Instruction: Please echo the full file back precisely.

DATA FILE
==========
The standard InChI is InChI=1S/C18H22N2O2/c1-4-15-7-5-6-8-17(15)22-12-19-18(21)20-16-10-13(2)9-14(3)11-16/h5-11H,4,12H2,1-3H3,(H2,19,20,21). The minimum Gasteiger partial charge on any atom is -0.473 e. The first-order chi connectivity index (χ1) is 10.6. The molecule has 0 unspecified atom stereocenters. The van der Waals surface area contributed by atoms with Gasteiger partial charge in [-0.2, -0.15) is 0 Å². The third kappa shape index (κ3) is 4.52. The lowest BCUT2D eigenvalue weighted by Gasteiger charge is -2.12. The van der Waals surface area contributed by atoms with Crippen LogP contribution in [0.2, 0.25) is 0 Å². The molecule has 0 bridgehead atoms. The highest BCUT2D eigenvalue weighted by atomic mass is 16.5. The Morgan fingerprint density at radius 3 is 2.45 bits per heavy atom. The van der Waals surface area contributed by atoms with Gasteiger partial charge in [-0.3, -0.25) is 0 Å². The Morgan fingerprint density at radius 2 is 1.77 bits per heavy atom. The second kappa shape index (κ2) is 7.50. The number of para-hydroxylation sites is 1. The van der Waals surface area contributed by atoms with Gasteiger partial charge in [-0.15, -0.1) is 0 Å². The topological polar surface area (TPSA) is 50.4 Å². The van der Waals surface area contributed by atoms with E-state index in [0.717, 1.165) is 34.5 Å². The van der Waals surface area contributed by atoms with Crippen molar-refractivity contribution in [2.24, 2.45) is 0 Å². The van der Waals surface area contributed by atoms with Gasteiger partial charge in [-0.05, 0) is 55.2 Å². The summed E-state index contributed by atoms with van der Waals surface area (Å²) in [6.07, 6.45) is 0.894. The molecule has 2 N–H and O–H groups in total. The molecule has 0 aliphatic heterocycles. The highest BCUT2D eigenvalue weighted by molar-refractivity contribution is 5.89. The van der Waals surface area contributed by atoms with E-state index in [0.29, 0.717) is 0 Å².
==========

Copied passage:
The standard InChI is InChI=1S/C18H22N2O2/c1-4-15-7-5-6-8-17(15)22-12-19-18(21)20-16-10-13(2)9-14(3)11-16/h5-11H,4,12H2,1-3H3,(H2,19,20,21). The minimum Gasteiger partial charge on any atom is -0.473 e. The first-order chi connectivity index (χ1) is 10.6. The molecule has 0 unspecified atom stereocenters. The van der Waals surface area contributed by atoms with Gasteiger partial charge in [-0.2, -0.15) is 0 Å². The third kappa shape index (κ3) is 4.52. The lowest BCUT2D eigenvalue weighted by Gasteiger charge is -2.12. The van der Waals surface area contributed by atoms with Crippen LogP contribution in [0.2, 0.25) is 0 Å². The molecule has 0 bridgehead atoms. The highest BCUT2D eigenvalue weighted by atomic mass is 16.5. The Morgan fingerprint density at radius 3 is 2.45 bits per heavy atom. The van der Waals surface area contributed by atoms with Gasteiger partial charge in [-0.3, -0.25) is 0 Å². The Morgan fingerprint density at radius 2 is 1.77 bits per heavy atom. The second kappa shape index (κ2) is 7.50. The number of para-hydroxylation sites is 1. The van der Waals surface area contributed by atoms with Gasteiger partial charge in [-0.15, -0.1) is 0 Å². The topological polar surface area (TPSA) is 50.4 Å². The van der Waals surface area contributed by atoms with E-state index in [0.717, 1.165) is 34.5 Å². The van der Waals surface area contributed by atoms with Crippen molar-refractivity contribution in [2.24, 2.45) is 0 Å². The van der Waals surface area contributed by atoms with Gasteiger partial charge in [-0.05, 0) is 55.2 Å². The summed E-state index contributed by atoms with van der Waals surface area (Å²) in [6.07, 6.45) is 0.894. The molecule has 2 N–H and O–H groups in total. The molecule has 0 aliphatic heterocycles. The highest BCUT2D eigenvalue weighted by molar-refractivity contribution is 5.89. The van der Waals surface area contributed by atoms with E-state index in [0.29, 0.717) is 0 Å².